by Bill O’Keefe
When General John F. Kelly recently said that Robert E. Lee was an honorable man and that the Civil War resulted from a failure to compromise, critics denounced him as a “Lost Cause” apologist who was ignorant of history and insensitive to racism and bigotry. His background, education, and accomplishments in the Marine Corps suggest, however, that such character assassination is a classic case of identity politics.
Anyone who has studied the Civil War objectively sees it as one of our greatest tragedies. In 1861 the United States was a fragile union only weakly held together by a Constitution that had only been ratified 73 years earlier. Today we hold that slavery was evil. But, outside of abolitionists here and in Europe, that was not the prevailing view then. It should not be surprising that a system that had existed since 1800 B.C., and still does in some places in the world, would be slow to change, and that the process of change would create deep and difficult tensions.
Critics who point to compromises affecting black slaves — starting with the Constitution — make a legitimate point that patience and slow progress benefited slave owners at the expense of blacks. We cannot know for sure what would have happened if South Carolina, Mississippi and other intransigent slave states had found common ground with the Union through further compromise. We do know that 620,000 deaths would have been avoided. And, we can be fairly confident that evolving economics and culture would have made slavery less viable. Whether those changes would have shortened the bigotry and racism that continued during the post-war period — and which exists to a lesser degree today — is unknowable.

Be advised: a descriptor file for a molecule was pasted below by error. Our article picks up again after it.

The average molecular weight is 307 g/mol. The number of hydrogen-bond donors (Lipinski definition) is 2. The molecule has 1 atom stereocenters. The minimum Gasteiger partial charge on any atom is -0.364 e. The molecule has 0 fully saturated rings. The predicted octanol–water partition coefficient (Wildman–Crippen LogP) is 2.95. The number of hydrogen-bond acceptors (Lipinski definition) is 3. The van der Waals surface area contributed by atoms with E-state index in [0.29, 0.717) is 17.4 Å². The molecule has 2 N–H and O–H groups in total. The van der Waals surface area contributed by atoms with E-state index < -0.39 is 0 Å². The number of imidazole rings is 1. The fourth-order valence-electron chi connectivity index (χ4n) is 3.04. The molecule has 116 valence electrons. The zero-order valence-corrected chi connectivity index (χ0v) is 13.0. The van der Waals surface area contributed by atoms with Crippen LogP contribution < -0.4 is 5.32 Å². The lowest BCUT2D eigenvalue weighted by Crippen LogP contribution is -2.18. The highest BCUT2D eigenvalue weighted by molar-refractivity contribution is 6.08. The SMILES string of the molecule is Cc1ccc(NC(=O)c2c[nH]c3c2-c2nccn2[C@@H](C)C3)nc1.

In the attacks on General Kelly, the word “compromise” has been used pejoratively. Writers ignore the fact that our system of government is built on compromise to avoid the tyranny of the minority by the majority. Henry Clay once observed that politics is about governing and that if you can’t compromise, you can’t govern. That fact is very much in evidence today.
In an attempt to show General Kelly as a “Lost Cause” apologist, critics have created a false narrative about Robert E. Lee. One writer in The New Yorker went so far as to say that Lee attempted to overthrow the United States government. Others have claimed that he was defending slavery.
As the late Daniel Patrick Moynihan once observed, “Everyone is entitled to his own opinion, but not to his own facts.”
Historical facts more than demonstrate that Robert E. Lee was more than honorable; he was a man of conviction, integrity, deep spirituality, and humility. He did not support secession and believed that slavery was evil. He was also spiritually naïve in believing that God would emancipate blacks on His schedule. He was respected by Abraham Lincoln, Ulysses Grant.
And Dwight Eisenhower (who had his portrait in the Oval Office) said that Lee was, “in my estimation, one of the supremely gifted men produced by our Nation. . . . selfless almost to a fault . . . noble as a leader and as a man, and unsullied as I read the pages of our history. From deep conviction I simply say this: a nation of men of Lee’s caliber would be unconquerable in spirit and soul. Indeed, to the degree that present-day American youth will strive to emulate his rare qualities.” Americans, he said, could continue to learn something from the Confederate general because a nation of men of Lee’s caliber would be “unconquerable in spirit and soul.”
General Lee’s reputation will withstand the current attempts at revisionist history because, in the end, facts do matter. And, General Kelly is learning that as Winston Churchill said, “Politics is almost as exciting as war, and quite as dangerous. In war you can only be killed once, but in politics many times.”
Bill O’Keefe, a resident of New Kent County, is president of Solutions Consulting.